KansasPoets.com

 ~ 2009 ~
Kansas Poetry Month Contest

Denise Low, Kansas Poet Laureate's, biweekly Contest, through April 2009

 

Contest #5 Winners, Theme: Kansas Houses

View Winners, Contest  ► #1   #2   #3   #4   #5   6#    #7   #8



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Thank you all for the wonderful response. I continue to enjoy all the entries. There are two categories, professional writers and all others. Professional writers, in my opinion, are those who have published one or more books of poetry with an established press (not self-published). So my favorites are these five, and I hope everyone continues to enter the next round! -- Denise Low

 

Congratulations to winners of the the Ad Astra Poetry Contest #5: Jeanie Wilson (Johnson County), Thomas Reynolds (Overland Park), and Daniel Pohl (Hutchinson) in the professional category; and Greg German (Kansas City, Ks.) and Judith G. Levy (Lawrence).

 


 

THE SCREEN PORCH
by Jeanie Wilson
(Olathe)

A wicker chair cradles me, rocks me to rhythms
of cicadas and crickets, bull frogs down at the pond.
Two whippoorwills cry around the house.
Night creeps in like a stain.

My great-great grandmother sat on this porch,
looked out across the fields, rested from the day’s heat.
She has passed away along with my grandmother,
grandfather, and my aunt.

I am caught, tangled around by their doings,
their lives—a weaving of threads in the air of this house.
In the darkness, I listen to the sounds of their voices,
watch the parade of faces.

 


THE HOUSE ON OSAGE STREET
by Thomas Reynolds
(Overland Park)

In my grandmother’s mind,
The streets were not crooked.

The house where she lived as a child
Stood as resolute as Sander’s Hill.

Sidewalks never cracked,
And mother’s backs were never broken.

The milk truck still pulled up out front,
And bottles waited patiently on steps.

Doors never burst open with anger,
Slamming repeatedly in the August air.

Mothers never cried at midnight,
And fathers, even if so inclined,

Never lost their paychecks in card games,
Wandering the crooked streets until dawn.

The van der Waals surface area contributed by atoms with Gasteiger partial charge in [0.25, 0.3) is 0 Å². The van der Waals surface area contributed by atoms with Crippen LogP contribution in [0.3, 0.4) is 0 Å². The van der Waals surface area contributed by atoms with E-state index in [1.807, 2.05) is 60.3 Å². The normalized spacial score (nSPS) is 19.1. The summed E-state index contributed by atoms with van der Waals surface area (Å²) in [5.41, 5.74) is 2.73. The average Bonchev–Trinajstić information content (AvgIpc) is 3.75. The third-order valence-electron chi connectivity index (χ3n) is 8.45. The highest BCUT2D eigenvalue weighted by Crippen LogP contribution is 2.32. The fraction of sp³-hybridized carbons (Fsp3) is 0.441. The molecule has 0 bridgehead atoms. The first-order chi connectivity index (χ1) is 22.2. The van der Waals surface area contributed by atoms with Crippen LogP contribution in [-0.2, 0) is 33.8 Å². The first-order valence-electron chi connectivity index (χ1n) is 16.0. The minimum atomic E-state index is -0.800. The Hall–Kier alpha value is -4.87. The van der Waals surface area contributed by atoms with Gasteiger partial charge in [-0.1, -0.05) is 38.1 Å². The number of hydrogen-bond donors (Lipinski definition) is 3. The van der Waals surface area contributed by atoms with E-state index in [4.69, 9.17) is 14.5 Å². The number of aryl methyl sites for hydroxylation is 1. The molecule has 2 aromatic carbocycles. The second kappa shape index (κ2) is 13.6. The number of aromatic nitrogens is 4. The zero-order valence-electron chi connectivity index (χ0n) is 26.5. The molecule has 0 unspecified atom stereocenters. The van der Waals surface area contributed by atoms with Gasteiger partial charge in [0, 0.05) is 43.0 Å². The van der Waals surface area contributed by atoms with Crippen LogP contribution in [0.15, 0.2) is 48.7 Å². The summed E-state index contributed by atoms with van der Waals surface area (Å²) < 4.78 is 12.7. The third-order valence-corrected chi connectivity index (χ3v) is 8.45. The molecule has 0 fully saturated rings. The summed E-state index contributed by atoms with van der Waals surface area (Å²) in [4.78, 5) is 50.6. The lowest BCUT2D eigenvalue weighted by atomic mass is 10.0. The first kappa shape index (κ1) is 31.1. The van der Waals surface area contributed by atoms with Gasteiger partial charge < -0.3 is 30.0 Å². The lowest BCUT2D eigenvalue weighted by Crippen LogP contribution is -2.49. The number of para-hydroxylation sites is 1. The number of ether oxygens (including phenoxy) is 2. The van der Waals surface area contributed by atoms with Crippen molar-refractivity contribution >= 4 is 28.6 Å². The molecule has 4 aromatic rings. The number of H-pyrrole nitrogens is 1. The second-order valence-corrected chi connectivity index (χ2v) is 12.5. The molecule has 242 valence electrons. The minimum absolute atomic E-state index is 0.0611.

Lights were out across town by eleven,
Except for maybe in some upstairs window,

Where one small girl read by candlelight,
And occasionally looked out at the full moon,

Thanking God for the life she was given,
That somehow it would go on forever,

Here with rolling hills as backdrop
And every bad memory erased.


 

Many Mansions but One for Kansas
by Daniel Pohl (Hutchinson)

You must take the tour at Saint
Fidelis to become one of the sixteen
Thousand, yearly, transformed by
Devoted architecture of German
Masters, voted by the people one
Of the eight wonders that live here
On the plains to know it is true.

You need to exit at Victoria from I-70,
From its hurried life, its ego, and the
Mischief it causes, to slow down, to
Listen to the guide explain it, once,
Proclaimed by William
Jennings Bryan
As the “Cathedral of the Plains” though
No Bishop ever resided there at the
“Largest Church West of the
Mississippi.”

You have to learn about the Biblical
Austrian art, the crafted Italian marble
Altar, the storied windows above it,
Especially on a sunny afternoon that
Will pop the colors to burn memory
Onto the inside of your soul, and
How the eye never is meant to focus
But wander from transit to nave, from
Ceiling to the Stations of the Cross.

Then after, sit, mid-sanctuary, still,
Unmoved, and take the time, because
There is none, and listen to your heart,
To the limestone, to the spirit of the place,
A house big enough to let you know
There is something greater than you.

Something Older
by Judith G. Levy (Lawrence)

It's a 70's home I say,
joking away my longing
for something older,

like my grandmother's arms folding me into sleep.

Yes, I tell a faraway friend,
I'm settling in here,
(but the house sings an unfamiliar
song at night)

And all the while a plump robin
pokes at twigs in my yard
and plucks a perfect one,
nesting without fuss or grief.

 


House In The Middle Of A Field
by Greg German (Kansas City, KS)

I know of no one who has lived
here. And it has been here forever,
a pivot we cramp machinery around
behind a full-throttled tractor.
The house could have been a corner post
so tight set it made no difference
how taut or in what direction a wire
stretched. The foundation has settled.
Wind has chiseled the excitement
out of the wood, and the sun has left it
grey. Its shingles are receding.
There are no curtains. The front door
is gone, so it must be open. Inside
I mingle with the musty scents eroding
from the crisp millers and mummified mice
hidden behind the layered, pastel paper
wilting from the walls. Children
drift through bedroom doors playing
with antique toys. Screened
by a common farmer face, a man sits
on his kitchen chair. He stares
beyond a woman in a cotton dress
into clouds that might not
be rain. I have done my duty.
And mine are the last boots
to arouse the dusty lull spread
across this cold wood floor.
On the windward side of the house
dad announces there is no better time
than now. I stand back. He lights
a match. Flames lean from windows,
tattered flags at full mast.

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